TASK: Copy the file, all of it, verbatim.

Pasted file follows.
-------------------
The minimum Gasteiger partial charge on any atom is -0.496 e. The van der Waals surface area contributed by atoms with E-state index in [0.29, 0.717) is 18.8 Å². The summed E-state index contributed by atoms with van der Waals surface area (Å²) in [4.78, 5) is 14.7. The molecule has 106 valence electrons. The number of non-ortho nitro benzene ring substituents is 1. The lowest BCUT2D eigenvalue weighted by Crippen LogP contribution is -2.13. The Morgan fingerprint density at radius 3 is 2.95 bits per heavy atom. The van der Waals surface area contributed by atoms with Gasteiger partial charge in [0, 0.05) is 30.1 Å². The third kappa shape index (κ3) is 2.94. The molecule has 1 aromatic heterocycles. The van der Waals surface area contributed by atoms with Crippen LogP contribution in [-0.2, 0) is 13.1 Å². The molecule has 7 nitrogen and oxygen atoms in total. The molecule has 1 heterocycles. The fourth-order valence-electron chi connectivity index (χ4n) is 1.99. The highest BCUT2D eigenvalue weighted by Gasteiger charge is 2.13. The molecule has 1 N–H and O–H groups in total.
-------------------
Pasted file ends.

The minimum Gasteiger partial charge on any atom is -0.496 e. The van der Waals surface area contributed by atoms with E-state index in [0.29, 0.717) is 18.8 Å². The summed E-state index contributed by atoms with van der Waals surface area (Å²) in [4.78, 5) is 14.7. The molecule has 106 valence electrons. The number of non-ortho nitro benzene ring substituents is 1. The lowest BCUT2D eigenvalue weighted by Crippen LogP contribution is -2.13. The Morgan fingerprint density at radius 3 is 2.95 bits per heavy atom. The van der Waals surface area contributed by atoms with Gasteiger partial charge in [0, 0.05) is 30.1 Å². The third kappa shape index (κ3) is 2.94. The molecule has 1 aromatic heterocycles. The van der Waals surface area contributed by atoms with Crippen LogP contribution in [-0.2, 0) is 13.1 Å². The molecule has 7 nitrogen and oxygen atoms in total. The molecule has 1 heterocycles. The fourth-order valence-electron chi connectivity index (χ4n) is 1.99. The highest BCUT2D eigenvalue weighted by Gasteiger charge is 2.13. The molecule has 1 N–H and O–H groups in total.